Post Mortem

To sustain the Naga Saga

By Nagaland Post | Publish Date: 9/18/2020 1:00:59 PM IST

 The Naga people as a whole have now reached a stage of anxiety, apprehension as well as hope for a lasting and respectable solution to the decades-old Indo-Naga issue thus paving the way for enduring peace and development.

Whatever views may have been regarding  it as a law and order problem, insurgency, secession, even threat to overall Indian national integration and the like, even the Government of India (GoI) has officially accepted this as a political issue between two entities based on the unique Naga Rights and therefore, History.

To cut to the chase, negotiations with Naga Political Groups were set in motion in 1997 with the signing of the Cease-Fire Agreement between GoI and NSCN in Bangkok in 1997. This was followed by meetings, negotiations and eventually a Framework Agreement. Since then, a new generation of Nagas has been born and a good number have even graduated but so far what is their future? 


Ceasefire Agreement of 1997 was the basis of the talks and it summarily rules out “integration of Naga-inhabited areas and the demand for sovereignty and flag” as the talks were within the framework of the Constitution of India. The NSCN (I-M) had more or less accepted the Constitution of India and the political position of the North-Eastern States.

The Framework Agreement between GoI and the National Socialist Council of Nagaland (NSCN) was signed on 3rd August, 2015 by R.N. Ravi as Representative of GoI and Isak Chishi Swu as Chairman of NSCN and Th. Muivah as General Secretary, NSCN. It is to be here noted that this NSCN led by Isak and Muivah was later designated as NSCN (I-M) when S.S. Khaplang broke away to form the NSCN (K).

GOI WIDENS SCOPE Meanwhile, on invitation of GoI the Naga National Political Groups (NNPGs) responded and the ground was laid to have a holistic approach to resolve the Indo-Naga Political Conflict through an inclusive dialogue and negotiations.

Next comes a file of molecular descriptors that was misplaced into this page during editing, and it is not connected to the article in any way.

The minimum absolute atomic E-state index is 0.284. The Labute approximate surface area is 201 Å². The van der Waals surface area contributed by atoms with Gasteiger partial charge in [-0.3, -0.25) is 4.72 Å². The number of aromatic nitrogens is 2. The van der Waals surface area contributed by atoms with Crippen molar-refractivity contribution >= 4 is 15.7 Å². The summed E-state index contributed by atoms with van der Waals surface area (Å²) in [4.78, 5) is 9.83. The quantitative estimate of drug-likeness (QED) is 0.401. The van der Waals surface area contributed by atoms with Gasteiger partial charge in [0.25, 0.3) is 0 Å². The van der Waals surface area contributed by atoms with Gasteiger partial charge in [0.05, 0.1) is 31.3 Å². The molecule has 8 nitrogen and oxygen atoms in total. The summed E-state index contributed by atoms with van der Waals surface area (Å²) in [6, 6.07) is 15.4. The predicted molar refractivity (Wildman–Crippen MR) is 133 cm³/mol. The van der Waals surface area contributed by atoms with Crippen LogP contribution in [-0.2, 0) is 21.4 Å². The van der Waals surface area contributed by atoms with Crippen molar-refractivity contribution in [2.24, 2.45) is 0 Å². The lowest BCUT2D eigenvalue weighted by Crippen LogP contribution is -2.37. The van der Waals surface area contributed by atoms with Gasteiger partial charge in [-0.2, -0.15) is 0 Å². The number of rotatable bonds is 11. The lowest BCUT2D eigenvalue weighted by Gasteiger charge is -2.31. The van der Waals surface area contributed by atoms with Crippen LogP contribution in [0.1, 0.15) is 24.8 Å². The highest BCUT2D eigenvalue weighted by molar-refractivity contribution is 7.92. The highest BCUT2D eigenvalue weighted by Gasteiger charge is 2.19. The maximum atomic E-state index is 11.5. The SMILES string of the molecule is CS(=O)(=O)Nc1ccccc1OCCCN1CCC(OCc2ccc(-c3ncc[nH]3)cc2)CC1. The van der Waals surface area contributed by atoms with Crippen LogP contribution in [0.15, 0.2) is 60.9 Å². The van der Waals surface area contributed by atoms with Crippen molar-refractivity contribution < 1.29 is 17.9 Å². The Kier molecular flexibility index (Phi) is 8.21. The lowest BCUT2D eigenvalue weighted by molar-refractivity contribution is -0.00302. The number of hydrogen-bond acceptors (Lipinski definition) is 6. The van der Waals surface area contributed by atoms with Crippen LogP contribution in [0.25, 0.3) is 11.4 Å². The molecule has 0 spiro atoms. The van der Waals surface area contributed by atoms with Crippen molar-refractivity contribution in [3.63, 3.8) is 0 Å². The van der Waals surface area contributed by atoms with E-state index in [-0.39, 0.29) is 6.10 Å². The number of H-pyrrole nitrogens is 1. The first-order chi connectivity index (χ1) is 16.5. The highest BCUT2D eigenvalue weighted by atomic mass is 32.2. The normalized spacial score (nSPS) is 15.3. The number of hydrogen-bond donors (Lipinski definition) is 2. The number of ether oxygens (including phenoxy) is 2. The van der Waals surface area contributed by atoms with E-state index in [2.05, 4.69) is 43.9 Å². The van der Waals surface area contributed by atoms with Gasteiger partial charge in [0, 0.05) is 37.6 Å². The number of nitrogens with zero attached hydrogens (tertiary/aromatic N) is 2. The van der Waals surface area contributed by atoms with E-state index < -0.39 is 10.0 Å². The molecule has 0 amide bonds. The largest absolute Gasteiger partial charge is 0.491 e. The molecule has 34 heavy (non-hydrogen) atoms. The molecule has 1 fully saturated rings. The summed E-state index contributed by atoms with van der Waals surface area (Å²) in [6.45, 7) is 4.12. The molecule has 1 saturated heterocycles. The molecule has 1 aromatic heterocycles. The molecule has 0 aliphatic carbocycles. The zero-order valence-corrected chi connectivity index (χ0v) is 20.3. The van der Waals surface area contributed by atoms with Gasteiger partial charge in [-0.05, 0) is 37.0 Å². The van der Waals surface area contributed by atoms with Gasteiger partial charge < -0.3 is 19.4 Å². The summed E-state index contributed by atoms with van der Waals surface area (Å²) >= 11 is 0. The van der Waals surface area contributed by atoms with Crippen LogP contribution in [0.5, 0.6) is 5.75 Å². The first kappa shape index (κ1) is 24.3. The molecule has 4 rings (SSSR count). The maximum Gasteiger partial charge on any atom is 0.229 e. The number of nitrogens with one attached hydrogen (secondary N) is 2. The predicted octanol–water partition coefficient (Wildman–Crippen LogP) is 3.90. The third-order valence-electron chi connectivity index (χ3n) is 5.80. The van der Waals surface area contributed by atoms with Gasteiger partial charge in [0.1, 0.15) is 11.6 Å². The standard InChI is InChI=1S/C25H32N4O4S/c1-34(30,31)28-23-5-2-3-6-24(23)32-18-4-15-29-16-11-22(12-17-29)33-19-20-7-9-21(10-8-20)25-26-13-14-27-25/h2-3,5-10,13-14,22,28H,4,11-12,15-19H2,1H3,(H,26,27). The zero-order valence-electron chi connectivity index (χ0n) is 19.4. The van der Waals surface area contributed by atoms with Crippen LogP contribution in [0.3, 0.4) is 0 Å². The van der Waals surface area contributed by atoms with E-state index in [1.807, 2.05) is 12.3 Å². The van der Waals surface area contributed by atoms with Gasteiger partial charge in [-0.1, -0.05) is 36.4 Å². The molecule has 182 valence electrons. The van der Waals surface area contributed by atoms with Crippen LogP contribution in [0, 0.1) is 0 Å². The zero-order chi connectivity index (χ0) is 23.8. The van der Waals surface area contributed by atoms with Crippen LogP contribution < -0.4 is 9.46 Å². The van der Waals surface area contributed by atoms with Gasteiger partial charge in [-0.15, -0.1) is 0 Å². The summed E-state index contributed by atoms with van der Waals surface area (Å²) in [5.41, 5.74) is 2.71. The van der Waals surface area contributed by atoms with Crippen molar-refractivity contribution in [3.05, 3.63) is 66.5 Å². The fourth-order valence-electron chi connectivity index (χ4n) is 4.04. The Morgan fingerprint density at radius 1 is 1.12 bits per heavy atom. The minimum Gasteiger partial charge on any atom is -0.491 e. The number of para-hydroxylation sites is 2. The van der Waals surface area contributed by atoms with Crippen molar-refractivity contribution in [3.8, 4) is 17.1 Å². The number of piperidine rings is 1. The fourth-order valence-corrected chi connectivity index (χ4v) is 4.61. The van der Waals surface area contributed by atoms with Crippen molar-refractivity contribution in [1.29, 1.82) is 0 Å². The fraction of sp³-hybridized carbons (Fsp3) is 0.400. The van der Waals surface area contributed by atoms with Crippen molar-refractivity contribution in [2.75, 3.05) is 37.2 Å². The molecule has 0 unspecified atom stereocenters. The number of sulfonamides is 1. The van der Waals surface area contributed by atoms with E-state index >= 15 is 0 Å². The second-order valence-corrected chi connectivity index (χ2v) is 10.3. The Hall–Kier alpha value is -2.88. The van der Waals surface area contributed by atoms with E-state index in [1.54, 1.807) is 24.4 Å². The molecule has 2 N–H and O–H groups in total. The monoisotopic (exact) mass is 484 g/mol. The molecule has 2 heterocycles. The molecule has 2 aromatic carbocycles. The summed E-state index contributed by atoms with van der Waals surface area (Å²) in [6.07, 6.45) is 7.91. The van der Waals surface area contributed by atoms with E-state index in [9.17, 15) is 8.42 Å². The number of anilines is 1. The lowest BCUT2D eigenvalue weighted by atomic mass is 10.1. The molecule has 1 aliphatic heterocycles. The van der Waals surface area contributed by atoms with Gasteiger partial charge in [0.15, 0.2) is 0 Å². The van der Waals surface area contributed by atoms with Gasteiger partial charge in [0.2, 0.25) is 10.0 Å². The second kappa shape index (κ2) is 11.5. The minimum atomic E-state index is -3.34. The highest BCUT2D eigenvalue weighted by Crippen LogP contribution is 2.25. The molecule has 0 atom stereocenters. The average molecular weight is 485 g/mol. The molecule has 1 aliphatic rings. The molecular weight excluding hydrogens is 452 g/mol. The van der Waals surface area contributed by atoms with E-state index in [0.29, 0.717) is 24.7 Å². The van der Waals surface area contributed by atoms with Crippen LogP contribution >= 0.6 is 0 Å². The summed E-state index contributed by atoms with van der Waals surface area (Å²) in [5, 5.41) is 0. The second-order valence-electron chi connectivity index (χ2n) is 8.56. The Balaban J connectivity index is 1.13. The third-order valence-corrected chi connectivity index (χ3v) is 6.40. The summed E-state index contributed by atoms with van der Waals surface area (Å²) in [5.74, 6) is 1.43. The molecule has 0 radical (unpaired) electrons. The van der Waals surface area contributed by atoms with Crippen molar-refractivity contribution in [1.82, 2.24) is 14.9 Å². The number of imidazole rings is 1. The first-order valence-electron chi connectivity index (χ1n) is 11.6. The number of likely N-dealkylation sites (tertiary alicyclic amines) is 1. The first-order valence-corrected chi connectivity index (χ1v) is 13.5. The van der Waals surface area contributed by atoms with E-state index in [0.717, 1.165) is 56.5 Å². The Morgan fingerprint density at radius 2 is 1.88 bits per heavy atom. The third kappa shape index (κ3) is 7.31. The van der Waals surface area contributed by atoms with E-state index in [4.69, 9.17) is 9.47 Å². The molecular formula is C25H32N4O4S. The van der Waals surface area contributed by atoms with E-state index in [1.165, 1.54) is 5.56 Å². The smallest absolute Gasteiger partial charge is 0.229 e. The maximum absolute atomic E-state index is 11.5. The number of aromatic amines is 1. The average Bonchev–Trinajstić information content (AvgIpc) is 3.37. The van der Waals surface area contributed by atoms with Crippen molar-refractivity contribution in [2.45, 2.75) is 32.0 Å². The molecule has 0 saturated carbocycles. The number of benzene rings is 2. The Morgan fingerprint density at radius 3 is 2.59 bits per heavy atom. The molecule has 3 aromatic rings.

When GoI had entered into dialogue with the NSCN (I-M), leaders both within NSCN (I-M) and NSCN (K) realized that matters were not being taken up in the right direction. This lead to the formation of other NSCN groups and now there are six known groups of NSCN with suffixes to distinguish them and three Naga National Council groups. These constitute the Naga National Political Groups (NNPGs).


Thus, on resolution of Naga political issue, GoI and NNPGs have had an Agreed Position as of November 17, 2017 through negotiation and understanding of each other’s factual position.

The Agreed Position between the GoI and Working Committee (WC) of NNPGs was signed by R.N. Ravi, Interlocutor, GoI and six members of WC, namely, Kitovi Zhimomi, Convener & Ato  Kilonser, GPRN/NSCN, plus five  Co-Conveners V. Nagi, General Secretary, NNC (Parent Body), Hozheto Z. Chophy, Ato Kilonser,  NNC/NPGN, Zhopra Vero, Kedallo, FGN, Kiumukam Yimchunger, President, NNC/GDRN and Y. Wangtin Naga, President, NSCN/GPRN-Reformation.


Whatever anyone’s personal view may be regarding provisions incorporated into Article 371(A) of the Constitution of India, the fact remains that Nagaland was instituted as the 16th State and the only one for political reason.

We are all aware that each and every Naga is all out for Independence (Sovereignty) and Integration of all Naga-inhabited areas and still stand by the 1951 Plebiscite. There are certain sections who criticize the then Naga People’s Convention (NPC) which initiated negotiations with GoI that resulted in 16-Point Agreement of 1960 which paved the way for Article 371(A) and Statehood.